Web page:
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Should Obama make Clinton his running mate?
After such a divisive Democratic primary, said Carl P. Leubsdorf in The Dallas Morning News, it would make sense for Barack Obama to
 

W

hat happened
Caroline Kennedy will join former deputy attorney general Eric Holder and former Fannie Mae CEO Jim Johnson to lead the search for a running mate for Barack Obama, who clinched the Democratic presidential nomination this week. (Tribune’s The Swamp blog) Prominent Hillary Clinton supporter Robert Johnson, the founder of Black Entertainmet Television, said she is “absolutely ready” to discuss the vice presidency. (The Washington Post’s The Trail blog)

What the commentators said
After such a divisive primary, said Carl P. Leubsdorf in The Dallas Morning News, it would make sense for Obama to “pick someone who backed Hillary Clinton,” such as Sen. Evan Bayh of Indiana, former Gov. Tom Vilsack of Iowa, or Gov. Ed Rendell of Pennsylvania. “But the best way for Mr. Obama to ensure unity—and victory—is to pick Mrs. Clinton,” who would boost his chances the most.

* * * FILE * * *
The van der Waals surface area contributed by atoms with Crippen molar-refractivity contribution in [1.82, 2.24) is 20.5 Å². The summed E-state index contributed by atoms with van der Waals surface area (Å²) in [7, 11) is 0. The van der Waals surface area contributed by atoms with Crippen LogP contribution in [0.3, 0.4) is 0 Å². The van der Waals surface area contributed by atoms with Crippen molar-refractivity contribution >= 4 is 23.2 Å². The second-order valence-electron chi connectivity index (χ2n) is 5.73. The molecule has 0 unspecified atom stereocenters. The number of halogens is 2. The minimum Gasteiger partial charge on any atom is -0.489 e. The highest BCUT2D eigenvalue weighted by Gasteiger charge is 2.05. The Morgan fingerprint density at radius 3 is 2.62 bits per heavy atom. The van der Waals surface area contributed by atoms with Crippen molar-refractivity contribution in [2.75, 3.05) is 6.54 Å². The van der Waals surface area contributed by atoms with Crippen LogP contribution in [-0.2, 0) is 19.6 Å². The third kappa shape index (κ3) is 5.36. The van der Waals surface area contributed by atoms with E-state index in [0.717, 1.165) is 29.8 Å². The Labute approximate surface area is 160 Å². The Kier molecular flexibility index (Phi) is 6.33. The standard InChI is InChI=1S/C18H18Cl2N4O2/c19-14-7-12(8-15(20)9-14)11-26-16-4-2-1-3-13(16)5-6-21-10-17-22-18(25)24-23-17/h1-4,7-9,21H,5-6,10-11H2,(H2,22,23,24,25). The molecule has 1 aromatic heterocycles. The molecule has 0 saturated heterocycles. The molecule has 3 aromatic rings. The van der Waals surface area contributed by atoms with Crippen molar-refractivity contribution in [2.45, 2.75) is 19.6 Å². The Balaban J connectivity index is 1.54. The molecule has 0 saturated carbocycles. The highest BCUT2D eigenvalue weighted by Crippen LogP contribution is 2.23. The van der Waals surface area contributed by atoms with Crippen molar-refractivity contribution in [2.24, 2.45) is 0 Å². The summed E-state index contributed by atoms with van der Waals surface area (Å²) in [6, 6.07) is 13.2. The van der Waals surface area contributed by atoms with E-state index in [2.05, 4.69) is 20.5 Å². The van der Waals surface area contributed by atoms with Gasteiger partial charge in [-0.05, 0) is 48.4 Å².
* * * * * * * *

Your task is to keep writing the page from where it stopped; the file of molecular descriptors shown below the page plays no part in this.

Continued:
It’s still a bad idea, said David Yepsen in the Des Moines Register. “Her posturing is unseemly,” and Obama will look weak if he caves to her wishes and gives her the nod. Besides, “Bill Clinton's financial deals and penchant for loose cannonism hurt her in the later primaries and would be a distraction in Obama's presidency.” And he really doesn’t need her—there are always hard feelings after tough primaries, but voters on the losing side always come around.

There are plenty of reasons for Obama to spurn Clinton, said Debra Saunders in the San Francisco Chronicle. She might overshadow him, and so might her husband. But this Democratic nominating contest was essentially a tie, and if she really wants the job he might have no choice but to go along. “Obama may not like Clinton,” but he needs her votes and “the party needs unity.”

Sure, Obama could buy himself some “short-term campaign peace” by giving in to Clinton’s demand for the vice presidency, said The Wall Street Journal in an editorial. “Putting her on the ticket would mollify certain parts of the party, especially the angry white feminists,” but at what cost? Inviting two political heavyweights as “polarizing” as the Clintons into his White House “wouldn't exactly reinforce Mr. Obama's message of change and national unity.”
 

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